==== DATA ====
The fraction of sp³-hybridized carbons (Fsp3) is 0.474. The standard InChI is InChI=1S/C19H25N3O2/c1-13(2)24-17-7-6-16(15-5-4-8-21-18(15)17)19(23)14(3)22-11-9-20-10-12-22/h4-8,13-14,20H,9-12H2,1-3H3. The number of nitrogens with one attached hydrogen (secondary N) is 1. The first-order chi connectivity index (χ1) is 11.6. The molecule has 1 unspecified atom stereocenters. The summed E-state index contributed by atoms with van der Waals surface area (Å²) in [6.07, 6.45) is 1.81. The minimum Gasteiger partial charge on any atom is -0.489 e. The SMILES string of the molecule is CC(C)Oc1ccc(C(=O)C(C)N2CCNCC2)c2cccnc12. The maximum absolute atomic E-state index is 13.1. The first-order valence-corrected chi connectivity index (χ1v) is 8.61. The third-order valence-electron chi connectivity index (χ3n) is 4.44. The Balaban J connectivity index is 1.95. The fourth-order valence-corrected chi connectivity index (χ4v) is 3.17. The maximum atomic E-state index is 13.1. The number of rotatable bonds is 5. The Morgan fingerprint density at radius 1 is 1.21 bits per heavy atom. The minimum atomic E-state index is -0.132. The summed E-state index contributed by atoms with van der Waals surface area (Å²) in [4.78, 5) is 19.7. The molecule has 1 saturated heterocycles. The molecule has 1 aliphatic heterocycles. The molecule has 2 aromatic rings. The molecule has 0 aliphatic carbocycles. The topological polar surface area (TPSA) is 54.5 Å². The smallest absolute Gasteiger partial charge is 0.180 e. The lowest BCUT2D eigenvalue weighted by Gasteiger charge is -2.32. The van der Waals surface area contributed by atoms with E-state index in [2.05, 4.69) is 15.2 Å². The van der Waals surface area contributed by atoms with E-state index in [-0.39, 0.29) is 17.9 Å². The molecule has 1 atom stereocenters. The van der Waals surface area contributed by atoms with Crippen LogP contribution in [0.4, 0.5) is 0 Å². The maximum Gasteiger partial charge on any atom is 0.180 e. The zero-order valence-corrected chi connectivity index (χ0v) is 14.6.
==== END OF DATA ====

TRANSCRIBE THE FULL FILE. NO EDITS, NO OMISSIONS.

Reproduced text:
The fraction of sp³-hybridized carbons (Fsp3) is 0.474. The standard InChI is InChI=1S/C19H25N3O2/c1-13(2)24-17-7-6-16(15-5-4-8-21-18(15)17)19(23)14(3)22-11-9-20-10-12-22/h4-8,13-14,20H,9-12H2,1-3H3. The number of nitrogens with one attached hydrogen (secondary N) is 1. The first-order chi connectivity index (χ1) is 11.6. The molecule has 1 unspecified atom stereocenters. The summed E-state index contributed by atoms with van der Waals surface area (Å²) in [6.07, 6.45) is 1.81. The minimum Gasteiger partial charge on any atom is -0.489 e. The SMILES string of the molecule is CC(C)Oc1ccc(C(=O)C(C)N2CCNCC2)c2cccnc12. The maximum absolute atomic E-state index is 13.1. The first-order valence-corrected chi connectivity index (χ1v) is 8.61. The third-order valence-electron chi connectivity index (χ3n) is 4.44. The Balaban J connectivity index is 1.95. The fourth-order valence-corrected chi connectivity index (χ4v) is 3.17. The maximum atomic E-state index is 13.1. The number of rotatable bonds is 5. The Morgan fingerprint density at radius 1 is 1.21 bits per heavy atom. The minimum atomic E-state index is -0.132. The summed E-state index contributed by atoms with van der Waals surface area (Å²) in [4.78, 5) is 19.7. The molecule has 1 saturated heterocycles. The molecule has 1 aliphatic heterocycles. The molecule has 2 aromatic rings. The molecule has 0 aliphatic carbocycles. The topological polar surface area (TPSA) is 54.5 Å². The smallest absolute Gasteiger partial charge is 0.180 e. The lowest BCUT2D eigenvalue weighted by Gasteiger charge is -2.32. The van der Waals surface area contributed by atoms with E-state index in [2.05, 4.69) is 15.2 Å². The van der Waals surface area contributed by atoms with E-state index in [-0.39, 0.29) is 17.9 Å². The molecule has 1 atom stereocenters. The van der Waals surface area contributed by atoms with Crippen LogP contribution in [0.4, 0.5) is 0 Å². The maximum Gasteiger partial charge on any atom is 0.180 e. The zero-order valence-corrected chi connectivity index (χ0v) is 14.6.